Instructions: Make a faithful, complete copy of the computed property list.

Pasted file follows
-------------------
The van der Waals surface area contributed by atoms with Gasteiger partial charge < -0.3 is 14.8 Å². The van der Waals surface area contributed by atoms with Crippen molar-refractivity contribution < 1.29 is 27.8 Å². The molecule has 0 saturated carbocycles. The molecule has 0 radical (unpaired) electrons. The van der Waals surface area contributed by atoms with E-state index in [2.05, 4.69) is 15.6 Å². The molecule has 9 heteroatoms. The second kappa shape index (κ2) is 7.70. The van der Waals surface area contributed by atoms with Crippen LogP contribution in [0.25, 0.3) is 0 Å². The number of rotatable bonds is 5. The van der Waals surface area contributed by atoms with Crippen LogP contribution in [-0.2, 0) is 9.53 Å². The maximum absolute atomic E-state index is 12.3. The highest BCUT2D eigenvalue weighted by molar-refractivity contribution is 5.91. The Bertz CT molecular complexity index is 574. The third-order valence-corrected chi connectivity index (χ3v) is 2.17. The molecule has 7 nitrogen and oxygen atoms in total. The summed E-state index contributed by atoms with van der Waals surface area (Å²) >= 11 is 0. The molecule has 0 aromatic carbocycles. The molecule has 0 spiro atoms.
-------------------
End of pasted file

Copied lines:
The van der Waals surface area contributed by atoms with Gasteiger partial charge < -0.3 is 14.8 Å². The van der Waals surface area contributed by atoms with Crippen molar-refractivity contribution < 1.29 is 27.8 Å². The molecule has 0 saturated carbocycles. The molecule has 0 radical (unpaired) electrons. The van der Waals surface area contributed by atoms with E-state index in [2.05, 4.69) is 15.6 Å². The molecule has 9 heteroatoms. The second kappa shape index (κ2) is 7.70. The van der Waals surface area contributed by atoms with Crippen LogP contribution in [0.25, 0.3) is 0 Å². The number of rotatable bonds is 5. The van der Waals surface area contributed by atoms with Crippen LogP contribution in [-0.2, 0) is 9.53 Å². The maximum absolute atomic E-state index is 12.3. The highest BCUT2D eigenvalue weighted by molar-refractivity contribution is 5.91. The Bertz CT molecular complexity index is 574. The third-order valence-corrected chi connectivity index (χ3v) is 2.17. The molecule has 7 nitrogen and oxygen atoms in total. The summed E-state index contributed by atoms with van der Waals surface area (Å²) >= 11 is 0. The molecule has 0 aromatic carbocycles. The molecule has 0 spiro atoms.